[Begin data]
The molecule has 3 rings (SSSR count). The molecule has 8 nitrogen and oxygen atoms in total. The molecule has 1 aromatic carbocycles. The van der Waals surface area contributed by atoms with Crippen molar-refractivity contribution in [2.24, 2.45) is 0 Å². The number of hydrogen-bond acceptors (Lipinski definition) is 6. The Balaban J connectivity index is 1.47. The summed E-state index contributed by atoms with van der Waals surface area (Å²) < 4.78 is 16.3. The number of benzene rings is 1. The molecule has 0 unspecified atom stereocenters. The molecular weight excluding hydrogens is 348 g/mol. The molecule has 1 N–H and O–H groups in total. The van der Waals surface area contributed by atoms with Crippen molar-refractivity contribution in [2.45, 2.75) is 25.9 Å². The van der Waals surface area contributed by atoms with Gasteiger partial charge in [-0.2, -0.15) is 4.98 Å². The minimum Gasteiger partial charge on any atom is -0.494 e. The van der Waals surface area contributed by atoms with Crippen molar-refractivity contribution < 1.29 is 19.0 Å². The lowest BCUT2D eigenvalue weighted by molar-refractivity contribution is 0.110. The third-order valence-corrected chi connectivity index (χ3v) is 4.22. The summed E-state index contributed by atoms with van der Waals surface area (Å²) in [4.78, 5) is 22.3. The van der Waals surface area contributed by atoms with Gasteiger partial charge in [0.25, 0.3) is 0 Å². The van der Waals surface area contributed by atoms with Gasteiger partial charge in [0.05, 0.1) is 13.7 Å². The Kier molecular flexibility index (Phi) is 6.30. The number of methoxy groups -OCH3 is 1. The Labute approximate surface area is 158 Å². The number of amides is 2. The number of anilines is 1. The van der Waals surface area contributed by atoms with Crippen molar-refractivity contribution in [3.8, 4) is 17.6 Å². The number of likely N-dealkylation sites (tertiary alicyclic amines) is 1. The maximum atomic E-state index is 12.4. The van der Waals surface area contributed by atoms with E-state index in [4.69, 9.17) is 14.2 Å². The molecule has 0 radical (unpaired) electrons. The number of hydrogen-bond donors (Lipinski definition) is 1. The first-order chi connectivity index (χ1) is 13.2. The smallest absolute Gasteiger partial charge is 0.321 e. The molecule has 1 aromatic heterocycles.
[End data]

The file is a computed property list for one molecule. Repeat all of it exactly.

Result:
The molecule has 3 rings (SSSR count). The molecule has 8 nitrogen and oxygen atoms in total. The molecule has 1 aromatic carbocycles. The van der Waals surface area contributed by atoms with Crippen molar-refractivity contribution in [2.24, 2.45) is 0 Å². The number of hydrogen-bond acceptors (Lipinski definition) is 6. The Balaban J connectivity index is 1.47. The summed E-state index contributed by atoms with van der Waals surface area (Å²) < 4.78 is 16.3. The number of benzene rings is 1. The molecule has 0 unspecified atom stereocenters. The molecular weight excluding hydrogens is 348 g/mol. The molecule has 1 N–H and O–H groups in total. The van der Waals surface area contributed by atoms with Crippen molar-refractivity contribution in [2.45, 2.75) is 25.9 Å². The van der Waals surface area contributed by atoms with Gasteiger partial charge in [-0.2, -0.15) is 4.98 Å². The minimum Gasteiger partial charge on any atom is -0.494 e. The van der Waals surface area contributed by atoms with Crippen molar-refractivity contribution < 1.29 is 19.0 Å². The lowest BCUT2D eigenvalue weighted by molar-refractivity contribution is 0.110. The third-order valence-corrected chi connectivity index (χ3v) is 4.22. The summed E-state index contributed by atoms with van der Waals surface area (Å²) in [4.78, 5) is 22.3. The van der Waals surface area contributed by atoms with Gasteiger partial charge in [0.25, 0.3) is 0 Å². The van der Waals surface area contributed by atoms with Gasteiger partial charge in [0.05, 0.1) is 13.7 Å². The Kier molecular flexibility index (Phi) is 6.30. The number of methoxy groups -OCH3 is 1. The Labute approximate surface area is 158 Å². The number of amides is 2. The number of anilines is 1. The van der Waals surface area contributed by atoms with Crippen molar-refractivity contribution in [3.8, 4) is 17.6 Å². The number of likely N-dealkylation sites (tertiary alicyclic amines) is 1. The maximum atomic E-state index is 12.4. The van der Waals surface area contributed by atoms with E-state index in [4.69, 9.17) is 14.2 Å². The molecule has 0 radical (unpaired) electrons. The number of hydrogen-bond donors (Lipinski definition) is 1. The first-order chi connectivity index (χ1) is 13.2. The smallest absolute Gasteiger partial charge is 0.321 e. The molecule has 1 aromatic heterocycles.